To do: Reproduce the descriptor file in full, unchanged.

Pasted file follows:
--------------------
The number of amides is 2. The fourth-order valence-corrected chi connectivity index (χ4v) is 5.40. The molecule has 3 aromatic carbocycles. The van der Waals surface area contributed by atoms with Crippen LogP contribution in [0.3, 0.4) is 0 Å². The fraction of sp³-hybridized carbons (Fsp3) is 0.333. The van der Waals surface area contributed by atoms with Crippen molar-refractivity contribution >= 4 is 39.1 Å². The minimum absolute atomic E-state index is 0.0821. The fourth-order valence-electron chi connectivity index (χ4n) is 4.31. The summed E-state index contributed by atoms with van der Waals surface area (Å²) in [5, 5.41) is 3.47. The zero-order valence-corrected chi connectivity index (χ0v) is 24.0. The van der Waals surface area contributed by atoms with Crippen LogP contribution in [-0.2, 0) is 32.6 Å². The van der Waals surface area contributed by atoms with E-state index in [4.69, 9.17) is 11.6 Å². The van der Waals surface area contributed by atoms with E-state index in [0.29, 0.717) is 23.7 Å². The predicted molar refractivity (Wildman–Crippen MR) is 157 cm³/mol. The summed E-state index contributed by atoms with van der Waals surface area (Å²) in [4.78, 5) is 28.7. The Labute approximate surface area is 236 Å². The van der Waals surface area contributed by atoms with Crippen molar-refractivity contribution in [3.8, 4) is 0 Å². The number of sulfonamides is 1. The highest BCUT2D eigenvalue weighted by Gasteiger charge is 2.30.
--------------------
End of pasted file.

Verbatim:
The number of amides is 2. The fourth-order valence-corrected chi connectivity index (χ4v) is 5.40. The molecule has 3 aromatic carbocycles. The van der Waals surface area contributed by atoms with Crippen LogP contribution in [0.3, 0.4) is 0 Å². The fraction of sp³-hybridized carbons (Fsp3) is 0.333. The van der Waals surface area contributed by atoms with Crippen molar-refractivity contribution >= 4 is 39.1 Å². The minimum absolute atomic E-state index is 0.0821. The fourth-order valence-electron chi connectivity index (χ4n) is 4.31. The summed E-state index contributed by atoms with van der Waals surface area (Å²) in [5, 5.41) is 3.47. The zero-order valence-corrected chi connectivity index (χ0v) is 24.0. The van der Waals surface area contributed by atoms with Crippen LogP contribution in [-0.2, 0) is 32.6 Å². The van der Waals surface area contributed by atoms with E-state index in [4.69, 9.17) is 11.6 Å². The van der Waals surface area contributed by atoms with E-state index in [0.29, 0.717) is 23.7 Å². The predicted molar refractivity (Wildman–Crippen MR) is 157 cm³/mol. The summed E-state index contributed by atoms with van der Waals surface area (Å²) in [4.78, 5) is 28.7. The Labute approximate surface area is 236 Å². The van der Waals surface area contributed by atoms with Crippen molar-refractivity contribution in [3.8, 4) is 0 Å². The number of sulfonamides is 1. The highest BCUT2D eigenvalue weighted by Gasteiger charge is 2.30.